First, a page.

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Building a morbidostat: an automated continuous-culture device for studying bacterial drug resistance under dynamically sustained drug inhibition

Abstract

We present a protocol for building and operating an automated fluidic system for continuous culture that we call the 'morbidostat'. The morbidostat is used to follow the evolution of microbial drug resistance in real time. Instead of exposing bacteria to predetermined drug environments, the morbidostat constantly measures the growth rates of evolving microbial populations and dynamically adjusts drug concentrations inside culture vials in order to maintain a constant drug-induced inhibition. The growth rate measurements are done using an optical detection system that is based on measuring the intensity of back-scattered light from bacterial cells suspended in the liquid culture. The morbidostat can additionally be used as a chemostat or a turbidostat. The whole system can be built from readily available components within 2–3 weeks by biologists with some electronics experience or engineers familiar with basic microbiology.

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Figure 1: The morbidostat is an automated continuous-culture device that maintains a constant level of growth inhibition on evolving bacterial populations.
Figure 2: Construction steps for morbidostat vial assembly.
Figure 3: Construction steps for tube holder assembly.
Figure 4: Circuit diagrams for the OD detection system.
Figure 5: Construction steps for pump array and medium reservoir assemblies.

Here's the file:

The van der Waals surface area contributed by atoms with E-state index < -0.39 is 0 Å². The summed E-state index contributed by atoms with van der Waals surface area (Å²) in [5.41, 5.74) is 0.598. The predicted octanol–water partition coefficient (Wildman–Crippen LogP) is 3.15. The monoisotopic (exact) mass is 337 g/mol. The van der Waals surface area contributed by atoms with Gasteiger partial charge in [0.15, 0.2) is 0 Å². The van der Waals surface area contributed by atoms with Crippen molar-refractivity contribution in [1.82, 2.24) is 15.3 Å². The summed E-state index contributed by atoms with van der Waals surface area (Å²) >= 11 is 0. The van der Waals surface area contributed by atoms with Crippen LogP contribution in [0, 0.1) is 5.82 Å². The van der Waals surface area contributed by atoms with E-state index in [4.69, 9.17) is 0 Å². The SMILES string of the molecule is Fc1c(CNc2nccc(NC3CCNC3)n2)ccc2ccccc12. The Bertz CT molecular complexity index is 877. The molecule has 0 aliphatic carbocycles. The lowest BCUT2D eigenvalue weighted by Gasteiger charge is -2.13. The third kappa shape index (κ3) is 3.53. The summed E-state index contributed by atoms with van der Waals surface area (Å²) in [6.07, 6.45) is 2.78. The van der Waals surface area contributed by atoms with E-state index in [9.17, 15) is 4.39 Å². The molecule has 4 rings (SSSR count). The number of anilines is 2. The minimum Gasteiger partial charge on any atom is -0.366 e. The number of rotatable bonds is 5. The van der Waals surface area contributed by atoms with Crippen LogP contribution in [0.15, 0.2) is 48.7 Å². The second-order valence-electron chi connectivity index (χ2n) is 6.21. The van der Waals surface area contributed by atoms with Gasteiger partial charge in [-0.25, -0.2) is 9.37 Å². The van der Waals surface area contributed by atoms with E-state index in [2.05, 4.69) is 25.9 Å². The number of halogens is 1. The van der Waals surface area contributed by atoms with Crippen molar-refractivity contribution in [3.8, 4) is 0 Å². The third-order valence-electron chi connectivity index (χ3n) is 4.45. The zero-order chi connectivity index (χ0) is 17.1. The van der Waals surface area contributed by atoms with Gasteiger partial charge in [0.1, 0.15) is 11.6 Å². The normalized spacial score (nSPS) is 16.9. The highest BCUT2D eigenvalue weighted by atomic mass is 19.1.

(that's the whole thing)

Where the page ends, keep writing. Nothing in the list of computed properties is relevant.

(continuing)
Figure 6: Calibration of the detectors.

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Acknowledgements

The authors thank J. Horn, J. Marchionna, K. Reynolds and all members of the Kishony lab and Toprak lab for technical help and discussions. This work was supported in part by US National Institutes of Health grant no. R01 GM081617 (to R.K.), and by The New England Regional Center of Excellence for Biodefense and Emerging Infectious Diseases grant no. AI057159 (to R.K.). E.T. is supported by a Marie Curie Career Integration grant (no. 303786). J.M.P. and J.P. were supported by US National Institutes of Health grant no. R01 GM081563-04 and National Science Foundation grant no. DMS-074876-0.

Author information

Authors and Affiliations

Authors

Contributions

E.T., A.V., S.Y., R.C., J.M.P., J.P. and R.K. contributed to the design of the setup. E.T., A.V. and R.K. developed the assay and the algorithm for the morbidostat. E.T., A.V. and R.K. performed the experiments and analyzed the data. A.V. and S.Y. wrote the MATLAB code. E.T., A.V., S.Y., R.C., J.M.P., J.P. and R.K. wrote the manuscript.

Corresponding authors

Correspondence to Erdal Toprak or Roy Kishony.

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Competing interests

The authors declare no competing financial interests.

Supplementary information

Supplementary Figure 1

Technical drawings for machining the custom components of tube holder array. Tube holders are machined from black Delrin or polycarbonate material. The adaptor plate and the cover plate are made from clear Plexiglass. All dimensions are in inches. (PDF 417 kb)

Supplementary Figure 2

Solid model of the tube holder array. A detailed drawing of the assembled tube holder array is shown. All components that are used in the tube holder array are numbered. Components required for the assembly, their quantities, and vendors are listed in the table. (PDF 5265 kb)

Supplementary Figure 3